Because eACT is still in the early stages of clinical and preclinical development and the outcome of these efforts is uncertain, we cannot estimate the actual amounts necessary to successfully complete the development and commercialization of product candidates or whether, or when, we may achieve profitability. Until such time, if ever, as we can generate substantial product revenue, we expect to finance our cash needs through a combination of equity or debt financings and collaboration arrangements.

General and Administrative Expenses

General and administrative expenses consist primarily of salaries and other related costs, including stock-based compensation, for personnel in executive, finance, accounting, business development and human resources functions. Other significant costs include facility costs not otherwise included in research and development expenses, legal fees relating to corporate matters and fees for accounting and consulting services.

We anticipate that our general and administrative expenses will increase in the future to support our continued research and development activities, potential commercialization of our product candidates and the increased costs of operating as a public company. These increases will likely include increased costs related to the hiring of additional personnel and fees to outside consultants, lawyers and accountants, among other expenses. The increased costs associated with being a public company include expenses related to services associated with maintaining compliance with NASDAQ listing rules and SEC requirements, insurance and investor relations costs.

Results of Operations

Comparison of the Years Ended December 31, 2014 and 2013

The following table sets forth our results of operations for the years ended December 31, 2014 and 2013.

                                        YEAR ENDED DECEMBER 31,         CHANGE
                                          2014              2013           $
                                             (in thousands)
         Operating expenses:
         Research and development     $      23,089       $  5,088     $  18,001
         General and administrative          13,569          1,339        12,230
         Total operating expenses            36,658          6,427        30,231
         Loss from operations               (36,658 )       (6,427 )     (30,231 )
         Other income (expense):
         Interest income                        371             52           319
         Interest expense                    (6,269 )           (4 )      (6,265 )
         Other income (expense)                 (13 )           13           (26 )
         Total other income (expense)        (5,911 )           61        (5,972 )
         Net loss                     $     (42,569 )     $ (6,366 )   $ (36,203 )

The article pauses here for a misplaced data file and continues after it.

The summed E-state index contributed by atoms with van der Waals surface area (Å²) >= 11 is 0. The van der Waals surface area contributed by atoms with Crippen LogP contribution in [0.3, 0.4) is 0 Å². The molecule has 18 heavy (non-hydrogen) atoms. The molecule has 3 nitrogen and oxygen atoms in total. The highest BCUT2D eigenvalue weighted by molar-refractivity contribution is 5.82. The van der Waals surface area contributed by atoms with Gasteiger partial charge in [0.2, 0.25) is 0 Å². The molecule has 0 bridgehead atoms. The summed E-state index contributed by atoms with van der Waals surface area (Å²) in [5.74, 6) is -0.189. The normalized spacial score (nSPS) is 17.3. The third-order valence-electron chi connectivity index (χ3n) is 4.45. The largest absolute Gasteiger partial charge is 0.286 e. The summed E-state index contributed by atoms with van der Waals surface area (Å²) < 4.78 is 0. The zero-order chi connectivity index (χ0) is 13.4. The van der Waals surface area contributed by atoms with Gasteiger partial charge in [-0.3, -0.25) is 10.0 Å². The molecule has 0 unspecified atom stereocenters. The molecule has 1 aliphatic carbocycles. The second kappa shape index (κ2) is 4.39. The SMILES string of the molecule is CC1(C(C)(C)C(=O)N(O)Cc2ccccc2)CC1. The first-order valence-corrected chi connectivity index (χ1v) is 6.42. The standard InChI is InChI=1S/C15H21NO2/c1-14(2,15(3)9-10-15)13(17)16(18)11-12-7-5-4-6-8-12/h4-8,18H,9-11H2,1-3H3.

Research and Development Expenses

Research and development expenses were $23.1 million and $5.1 million for the years ended December 31, 2014 and 2013, respectively. The increase in research and development expenses during this period of $18.0 million was primarily due to:

� $9.9 million in stock-based compensation expense related to our research and development staff and non-employees;

� $3.7 million in compensation expense related to increased research and development staff and consultant costs;

� $3.4 million in costs related to our eACT development program; and

� $1.0 million in other research and development expenses related to depreciation, training, travel, facilities occupancy and office expenses,


General and Administrative ExpensesGeneral and administrative expenses were $13.6 million and $1.3 million for the years ended December 31, 2014 and 2013, respectively. The increase in general and administrative expenses during this period of $12.3 million was primarily due to:

� $6.1 million of stock-based compensation expenses related to our administrative personnel;

� $4.2 million of expenses related to increased personnel costs, including employees and consultants;

� $1.4 million related to increased corporate expenses, primarily related to NASDAQ listing and investor relations; and

� $0.6 million related to increased insurance and facilities occupancy expenses.

Interest Expense

Interest expense was $6.3 million and $3,562 for the years ended December 31, 2014 and 2013, respectively. The increase in interest expense during this period of $6.3 million was primarily due to the beneficial conversion feature on the 2014 Notes, as further described under Note 7 to our financial statements appearing elsewhere in this Annual Report.

Comparison of the Years Ended December 31, 2013 and 2012

The following table sets forth our results of operations for the years ended December 31, 2013 and 2012.

                                       YEAR ENDED DECEMBER 31,         CHANGE
                                         2013             2012           $
                                            (in thousands)
          Operating expenses:
          Research and development   $      5,088       $   1,811     $  3,277
          General and administrative        1,339             770          569
          Total operating expenses          6,427           2,581        3,846
          Loss from operations             (6,427 )        (2,581 )     (3,846 )
          Other income (expense):
          Interest income                      52              36           16
          Interest expense                     (4 )            (1 )         (3 )